In the wake of Tuesday’s Supreme Court decision to temporarily halt the implementation of federal carbon dioxide regulations, the Kentucky Energy and Environment Cabinet said it would also delay seeking public input on its compliance options.
The first deadline under the Environmental Protection Agency’s Clean Power Plan was supposed to be in September. That was the month states were required to either submit a plan to comply with the rules or declare their intention to follow a federal blanket plan.
Last month, Kentucky Energy Secretary Charles Snavely announced the cabinet would seek a two-year extension. The EPA requires states requesting an extension to gather public input on their compliance options, and Snavely said the cabinet would do that via listening sessions around the commonwealth.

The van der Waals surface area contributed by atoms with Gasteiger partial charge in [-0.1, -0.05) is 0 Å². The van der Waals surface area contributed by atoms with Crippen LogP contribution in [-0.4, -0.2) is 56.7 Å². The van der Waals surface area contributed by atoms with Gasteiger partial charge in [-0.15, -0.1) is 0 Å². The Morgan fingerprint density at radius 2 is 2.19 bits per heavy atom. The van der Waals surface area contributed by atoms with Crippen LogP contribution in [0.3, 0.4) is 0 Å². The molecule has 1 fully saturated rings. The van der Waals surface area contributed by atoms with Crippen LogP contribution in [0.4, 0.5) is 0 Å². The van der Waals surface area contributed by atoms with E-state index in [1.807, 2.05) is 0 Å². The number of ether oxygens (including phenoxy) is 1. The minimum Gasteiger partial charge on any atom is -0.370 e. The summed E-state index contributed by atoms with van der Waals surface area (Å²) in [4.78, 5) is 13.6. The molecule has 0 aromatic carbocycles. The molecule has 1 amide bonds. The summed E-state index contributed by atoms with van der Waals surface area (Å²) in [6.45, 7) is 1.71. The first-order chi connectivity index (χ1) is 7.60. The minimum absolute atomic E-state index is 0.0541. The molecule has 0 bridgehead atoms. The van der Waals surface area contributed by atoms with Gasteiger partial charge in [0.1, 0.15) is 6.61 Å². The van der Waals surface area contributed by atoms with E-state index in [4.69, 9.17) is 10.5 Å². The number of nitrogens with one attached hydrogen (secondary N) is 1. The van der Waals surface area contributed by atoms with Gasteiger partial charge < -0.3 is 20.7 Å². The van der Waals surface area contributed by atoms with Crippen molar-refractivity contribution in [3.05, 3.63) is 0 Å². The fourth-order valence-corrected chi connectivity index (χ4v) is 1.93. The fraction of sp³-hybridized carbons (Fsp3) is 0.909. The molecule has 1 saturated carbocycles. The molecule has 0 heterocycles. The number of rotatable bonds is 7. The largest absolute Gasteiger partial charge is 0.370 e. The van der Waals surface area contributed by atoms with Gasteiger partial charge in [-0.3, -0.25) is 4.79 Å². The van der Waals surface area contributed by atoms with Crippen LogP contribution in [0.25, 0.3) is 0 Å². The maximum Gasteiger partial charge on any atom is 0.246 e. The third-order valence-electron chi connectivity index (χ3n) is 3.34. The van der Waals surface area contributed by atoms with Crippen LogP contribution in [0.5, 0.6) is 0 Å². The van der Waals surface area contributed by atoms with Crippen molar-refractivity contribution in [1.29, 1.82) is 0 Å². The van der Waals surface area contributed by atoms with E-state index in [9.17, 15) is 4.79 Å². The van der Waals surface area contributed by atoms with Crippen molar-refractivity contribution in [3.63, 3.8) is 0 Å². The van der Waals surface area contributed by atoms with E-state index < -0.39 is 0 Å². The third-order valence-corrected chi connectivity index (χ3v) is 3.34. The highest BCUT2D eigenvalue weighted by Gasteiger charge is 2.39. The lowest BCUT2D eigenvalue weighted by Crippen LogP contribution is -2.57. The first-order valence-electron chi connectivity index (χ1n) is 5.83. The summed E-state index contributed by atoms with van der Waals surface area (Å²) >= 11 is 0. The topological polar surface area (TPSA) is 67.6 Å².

Now, the rule has been stayed until legal challenges are resolved, which will likely push the plan’s timeline back.
“Conducting listening sessions at this time is premature because the [Clean Power Plan] could change substantially as a result of litigation, or it could be vacated altogether,” Snavely said in a written statement. “The CPP’s unprecedented requirements have placed states in an untenable position relative to electricity generation, threatening energy affordability and reliability.”
If the rule is ultimately vacated, the EPA whave to go back to the drawing board. An endangerment finding by the Supreme Court in 2007 means the agency is required to regulate carbon dioxide, but the process could be delayed for years.